after having used Maven in anger in private and work projects for three months, here’s a run-down on what Maven does, how it might help and where it has problems for a project like jme.
It has some important strengths but comes at a price in workflow organization. I recommend investigating into alternatives before jumping that particular bandwagon.
Maven’s principal mode of operation
An “artifact” is a file provided by a build.
A “Maven project” defines a “build”, i.e. a process that collects artifacts from dependencies (other Maven projects) and in turn creates new artifacts. The definition lives in the pom.xml. You can push recurring configuration elements into a “parent pom”.
Standard practice is to have two kinds of Maven projects:
- In-pipe ones that create a single principal artifact, for use as a dependency by other Maven projects, because Maven imports just the principal artifact from any dependency.
- End-of-pipe projects that may create a multitude of files; it’s the responsibility of whatever picks up the build results to choose the files to use.
In-pipe projects usually create multile files as well. For example, in JME, you’d want to create not just the class jar but also the sources and the javadoc jar. Dependent projects will ignore source and javadoc during build because the principal artifact is the class jar, but the IDE will pick these up during debugging and javadoc browsing.
You need to set up a Maven Repository on a server.
The Maven guys told me that setting that up is a five-minute experience, but they conveniently forgot to mention that
a) this applies only to setting up a server on the local machine where development happens, which is useful only for a single-developer project;
b) setting up a repository is a full-day experience for an untrained administrator;
c) it’s easy to waste a day on an installation what, ultimately, won’t work (I spent a futile day on Nexus, which wouldn’t work, then another day on Artifactory, which would; it’s probably random which repository will happen to work first;
d) you can hit all kinds of odd problems with NTLM authorization and 64-bit installers not built for 32-bit Windows VMs - stuff that will bite you only if you’re in a Windows-only shop;
e) getting Maven configured to finally push to that repository has been taking me another day and not all details are in proper working order yet.
All or nothing
Maven is an all-or-nothing proposition. Setting up a Maven project and gradually switching over is going to create a lot of hassle and little or no benefits.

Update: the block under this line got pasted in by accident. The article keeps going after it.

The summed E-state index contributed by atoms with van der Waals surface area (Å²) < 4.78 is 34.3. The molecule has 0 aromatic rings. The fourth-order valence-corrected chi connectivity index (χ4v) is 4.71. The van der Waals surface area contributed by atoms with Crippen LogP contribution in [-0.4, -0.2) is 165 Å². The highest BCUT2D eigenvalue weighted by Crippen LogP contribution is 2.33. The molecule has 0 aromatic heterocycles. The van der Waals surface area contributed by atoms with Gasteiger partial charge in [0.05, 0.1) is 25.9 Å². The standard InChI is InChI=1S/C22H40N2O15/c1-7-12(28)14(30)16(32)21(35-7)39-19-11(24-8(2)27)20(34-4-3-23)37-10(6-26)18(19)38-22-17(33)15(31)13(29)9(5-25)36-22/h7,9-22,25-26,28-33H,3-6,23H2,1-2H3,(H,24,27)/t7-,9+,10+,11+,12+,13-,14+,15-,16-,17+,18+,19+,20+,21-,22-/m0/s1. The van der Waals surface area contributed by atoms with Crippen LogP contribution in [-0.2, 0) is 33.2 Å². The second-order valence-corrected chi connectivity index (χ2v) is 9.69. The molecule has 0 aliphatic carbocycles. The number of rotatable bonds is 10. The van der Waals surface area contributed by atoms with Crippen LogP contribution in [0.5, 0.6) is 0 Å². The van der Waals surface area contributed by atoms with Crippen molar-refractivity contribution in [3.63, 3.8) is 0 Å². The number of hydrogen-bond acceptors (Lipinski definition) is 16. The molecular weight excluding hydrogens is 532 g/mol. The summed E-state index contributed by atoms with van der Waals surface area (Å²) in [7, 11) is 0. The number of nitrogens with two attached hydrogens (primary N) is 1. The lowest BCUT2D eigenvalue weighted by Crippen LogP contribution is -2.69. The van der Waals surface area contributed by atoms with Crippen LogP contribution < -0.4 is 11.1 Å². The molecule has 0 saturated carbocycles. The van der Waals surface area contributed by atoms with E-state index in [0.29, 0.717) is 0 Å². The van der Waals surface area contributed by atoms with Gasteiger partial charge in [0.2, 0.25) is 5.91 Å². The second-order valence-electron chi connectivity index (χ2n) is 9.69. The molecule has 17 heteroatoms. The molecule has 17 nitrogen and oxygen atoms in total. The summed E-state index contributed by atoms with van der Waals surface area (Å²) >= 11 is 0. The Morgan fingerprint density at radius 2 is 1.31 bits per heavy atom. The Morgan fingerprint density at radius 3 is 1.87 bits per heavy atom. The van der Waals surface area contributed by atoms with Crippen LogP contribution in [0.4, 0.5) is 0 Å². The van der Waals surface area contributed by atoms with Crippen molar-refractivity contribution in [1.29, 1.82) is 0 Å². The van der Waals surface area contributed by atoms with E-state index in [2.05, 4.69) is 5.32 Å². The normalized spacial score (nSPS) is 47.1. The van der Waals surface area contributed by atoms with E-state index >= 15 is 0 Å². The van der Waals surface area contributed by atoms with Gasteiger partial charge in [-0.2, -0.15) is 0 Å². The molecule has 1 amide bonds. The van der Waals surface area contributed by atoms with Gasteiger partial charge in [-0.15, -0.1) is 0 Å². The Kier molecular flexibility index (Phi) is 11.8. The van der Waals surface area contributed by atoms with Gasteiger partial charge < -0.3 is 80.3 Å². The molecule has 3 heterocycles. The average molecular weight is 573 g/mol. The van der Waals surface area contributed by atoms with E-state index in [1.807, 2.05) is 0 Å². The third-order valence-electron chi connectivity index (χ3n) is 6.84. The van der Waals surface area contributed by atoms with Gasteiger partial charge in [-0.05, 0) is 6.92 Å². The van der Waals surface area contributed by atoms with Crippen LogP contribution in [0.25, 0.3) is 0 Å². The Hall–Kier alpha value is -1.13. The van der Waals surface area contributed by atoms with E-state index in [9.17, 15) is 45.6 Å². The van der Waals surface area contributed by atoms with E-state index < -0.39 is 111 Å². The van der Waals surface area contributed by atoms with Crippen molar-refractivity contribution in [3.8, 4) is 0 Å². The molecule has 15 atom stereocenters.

This makes it quite hard to switch over.
Geared towards Java
Maven’s standard settings are heavily geared towards Java. Building a C or C++ library and including it in a Java build (as JME requires) is being done but a less well-explored road than a pure Java build.
So if Maven is such a bitch, why would anyone use it?
- It’s an incredible work saver for anybody using the jars. Specify domain, library name, and version, and Maven will pick up the jar, any associated source and javadoc.
- Dependency management. Pull in a dependency, and indirect dependencies will be loaded as well. E.g. for JME, one could set up a pure bullet subproject that offers just the physics engine, and a scenegraph-bullet that does the scenegraph integration; if scenegraph-bullet is imported, it could pull in bullet automatically. The main project specifies just what it needs and doesn’t need to concern itself much about indirect dependencies.
- There’s also the possibility to suppress a dependency. Or to override it to use a different version number (important if, say, two different imported libraries disagree about which version of slf4j they want).
- Build stability. An artifact published under a given release version is guaranteed to remain unchanged for all eternity. You don’t need to worry what version you’re pulling in, it’s right in the library name (this is also great for handling bug reports because the reporter can easily determine what version he’s using).
- Maven can do automated release processes, up to and including setting up a new SVN branch for the next version, after asking what the next version number will be.
Maven is very strict in its ways.
Adapt your workflow to what Maven expects, and all will be fine.
Deviate from it, and Maven will throw a hissy fit, force you into writing tons of nonstandard configuration, throw unexpected and hard-to-solve problems at you, and mislead IDE plugins about what it’s doing so that in-IDE builds and command-line builds will deviate. (Generally, the command-line build should be considered authoritative. IDE plugins tend to have trouble keeping up with all the plugins that are available for Maven.)
The most important thing about Maven is Maven Central - a repository of published open-source jars and other artifacts. It relieves people from hunting down jars, sources, and version information from a gazillion of different websites with a gazillion of different conventions about what versions are retained and where to find each detail.
Fortunately, you don’t need to use Maven to publish to Maven Central, nor do you need Maven to import from there; directory layout are standardized but that’s about all. Just contact Maven Central and claim the org.jmonkeyengine groupId and upload what you need - they will want to make sure that the stuff you upload can be used from Maven, but that’s covered in the tools that do the upload.
Alternatives that I’m aware of include Buildr, Ivy, and Gradle.
I’m definitely not happy with Maven, but it’s good enough that I’ll stick with it for now; the next project that I’ll set up, I have settled - somewhat arbitrarily - on Gradle.
Inconclusive; I don’t know enough about the JME project’s workflow to say how much it would have to adapt to fit Maven.
Maven certainly won’t budge to accommodate JME.